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He ate that jam, and said it was bully, in his sinful, vulgar way; and he put in the tar, and said that was bully also, and laughed, and observed "that the old woman would get up and snort" when she found it out; and when she did find it out, he denied knowing anything about it, and she whipped him severely, and he did the crying himself.

On the road at his feet lay a lady's hand-bag with silk cords. It was part of the equipment furnished by Mrs. Barraclough. Richard stooped and picked it up. There was a barrel of tar and a sand heap by the sign board and it struck him that both might by useful. With all the speed he could command he rolled the tar barrel up the road and left it blocking the way.

I teached him, myself, how to break the first sea-biscuit he ever tasted, and next day he could do it as well as any on us! You see how handy and quick he is about a vessel's decks, shipmates; a ra'al rouser at a weather earin' well, when he first come aboard here, and that was little more than two years ago, the smell of tar would almost make him swound away."

Being severally billetted on the inhabitants for some days before they embarked, one of them requested permission to see the superintendant, Monsieur Kearnie, which being granted, the British tar thus addressed him: "An please your honour, I don't come to trouble you with any bother about ourselves: we are all as well treated as Christians can be; but there is one thing that makes my food sit heavy on my stomach, and that of my two messmates."

The fire of a multitude of cannon served to light up the scene, and the attacking Swedes found themselves met with the frantic courage of men and women fighting for their homes. A shower of bullets and stones burst upon them, many women taking part, throwing burning brands, and pouring boiling tar upon their heads.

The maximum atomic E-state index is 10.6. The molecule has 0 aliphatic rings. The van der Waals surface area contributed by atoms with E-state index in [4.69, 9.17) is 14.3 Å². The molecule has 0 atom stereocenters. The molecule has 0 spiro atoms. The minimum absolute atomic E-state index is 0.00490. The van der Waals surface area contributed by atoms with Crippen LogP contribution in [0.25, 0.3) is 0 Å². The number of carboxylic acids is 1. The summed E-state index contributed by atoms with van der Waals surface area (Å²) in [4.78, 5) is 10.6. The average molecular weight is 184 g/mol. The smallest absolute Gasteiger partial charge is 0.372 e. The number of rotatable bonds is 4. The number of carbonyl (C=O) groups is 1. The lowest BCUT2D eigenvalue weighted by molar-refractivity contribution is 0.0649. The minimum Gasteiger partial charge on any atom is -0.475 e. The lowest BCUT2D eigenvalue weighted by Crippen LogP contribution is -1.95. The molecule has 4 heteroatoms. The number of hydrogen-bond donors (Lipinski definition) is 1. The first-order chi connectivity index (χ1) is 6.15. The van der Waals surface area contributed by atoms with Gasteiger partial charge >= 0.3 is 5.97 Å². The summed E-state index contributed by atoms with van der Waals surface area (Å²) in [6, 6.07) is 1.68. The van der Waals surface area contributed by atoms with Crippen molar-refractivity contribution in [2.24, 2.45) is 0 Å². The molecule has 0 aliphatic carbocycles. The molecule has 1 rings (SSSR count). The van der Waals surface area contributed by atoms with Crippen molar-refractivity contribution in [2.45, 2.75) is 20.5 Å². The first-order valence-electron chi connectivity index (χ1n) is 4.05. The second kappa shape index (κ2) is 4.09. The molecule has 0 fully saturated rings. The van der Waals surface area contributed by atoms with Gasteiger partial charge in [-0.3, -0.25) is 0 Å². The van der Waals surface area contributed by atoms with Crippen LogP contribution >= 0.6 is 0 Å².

I have kept tar burning outside the house the last two days." "You are not serious, Lady Kirton!" "I am serious. I wouldn't catch a fever for the whole world. I should die of fright before it had time to kill me. Besides I have Maude to guard. You were forgetting her." "There's no danger at all. One of the servants became ill after they returned home, and it proved to be fever.

Laden with eight thousand gallons of rum at 1s. 8d. per gallon and with forty-five barrels, tierces and hogsheads of bread, flour, beef, pork, tar, tobacco, tallow and sugar all at an estimated cost of £775 it was to sail for the Gold Coast.

But albeit ludicrous in his own plight and position, there was nothing of that character in the scene around him, or in his own contemplations. The fire raged with amazing fury and power, stimulated to madness as it were, by the pitch, and tar, and dried timbers, and other combustible materials used in the constriction of the boat.

"We've got 'em where we want 'em! Close-hauled! We'll holystone 'em an' slush 'em with hot tar if they give any trouble! Come on!" Another instant and, despite his age and the crippling effects of rheumatism caused by exposure in all sorts of weather, Tin-Back had leaped to the schooner's deck. He was followed by Roy, Allen and a couple of sturdy fishermen, who had been picked up on the beach.

Ling's first wife was really Quzia-Tom-Alacer. There is a touch of M. Hugo's famous Tom Jim Jack, the British tar, about this designation. Nevertheless, the facts are that Tin-tun-ling was wedded to Quzia, and had four children by her.